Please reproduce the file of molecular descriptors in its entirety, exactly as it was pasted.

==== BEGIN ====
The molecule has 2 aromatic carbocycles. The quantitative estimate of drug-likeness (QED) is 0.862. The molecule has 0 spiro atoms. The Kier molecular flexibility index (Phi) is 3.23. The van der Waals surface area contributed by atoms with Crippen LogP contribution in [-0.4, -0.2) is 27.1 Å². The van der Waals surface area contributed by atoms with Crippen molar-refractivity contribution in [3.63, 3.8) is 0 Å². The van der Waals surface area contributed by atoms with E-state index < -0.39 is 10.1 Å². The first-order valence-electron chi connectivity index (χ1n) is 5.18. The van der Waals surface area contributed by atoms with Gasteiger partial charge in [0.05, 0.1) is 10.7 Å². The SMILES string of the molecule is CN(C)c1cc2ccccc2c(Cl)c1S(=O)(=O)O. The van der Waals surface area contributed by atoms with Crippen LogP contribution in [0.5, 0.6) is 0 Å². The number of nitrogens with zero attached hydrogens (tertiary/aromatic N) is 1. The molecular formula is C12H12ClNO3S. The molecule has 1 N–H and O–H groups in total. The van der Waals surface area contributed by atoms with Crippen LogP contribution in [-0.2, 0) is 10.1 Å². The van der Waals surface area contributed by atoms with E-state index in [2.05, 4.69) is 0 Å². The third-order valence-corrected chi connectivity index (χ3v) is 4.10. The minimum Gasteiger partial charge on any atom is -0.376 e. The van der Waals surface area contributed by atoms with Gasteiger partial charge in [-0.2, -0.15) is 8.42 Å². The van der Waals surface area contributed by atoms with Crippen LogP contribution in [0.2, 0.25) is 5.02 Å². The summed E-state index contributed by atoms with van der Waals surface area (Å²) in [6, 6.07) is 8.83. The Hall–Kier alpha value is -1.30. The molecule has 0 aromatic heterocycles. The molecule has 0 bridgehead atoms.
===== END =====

The molecule has 2 aromatic carbocycles. The quantitative estimate of drug-likeness (QED) is 0.862. The molecule has 0 spiro atoms. The Kier molecular flexibility index (Phi) is 3.23. The van der Waals surface area contributed by atoms with Crippen LogP contribution in [-0.4, -0.2) is 27.1 Å². The van der Waals surface area contributed by atoms with Crippen molar-refractivity contribution in [3.63, 3.8) is 0 Å². The van der Waals surface area contributed by atoms with E-state index < -0.39 is 10.1 Å². The first-order valence-electron chi connectivity index (χ1n) is 5.18. The van der Waals surface area contributed by atoms with Gasteiger partial charge in [0.05, 0.1) is 10.7 Å². The SMILES string of the molecule is CN(C)c1cc2ccccc2c(Cl)c1S(=O)(=O)O. The van der Waals surface area contributed by atoms with Crippen LogP contribution in [0.5, 0.6) is 0 Å². The number of nitrogens with zero attached hydrogens (tertiary/aromatic N) is 1. The molecular formula is C12H12ClNO3S. The molecule has 1 N–H and O–H groups in total. The van der Waals surface area contributed by atoms with Crippen LogP contribution in [-0.2, 0) is 10.1 Å². The van der Waals surface area contributed by atoms with E-state index in [2.05, 4.69) is 0 Å². The third-order valence-corrected chi connectivity index (χ3v) is 4.10. The minimum Gasteiger partial charge on any atom is -0.376 e. The van der Waals surface area contributed by atoms with Gasteiger partial charge in [-0.2, -0.15) is 8.42 Å². The van der Waals surface area contributed by atoms with Crippen LogP contribution in [0.2, 0.25) is 5.02 Å². The summed E-state index contributed by atoms with van der Waals surface area (Å²) in [6, 6.07) is 8.83. The Hall–Kier alpha value is -1.30. The molecule has 0 aromatic heterocycles. The molecule has 0 bridgehead atoms.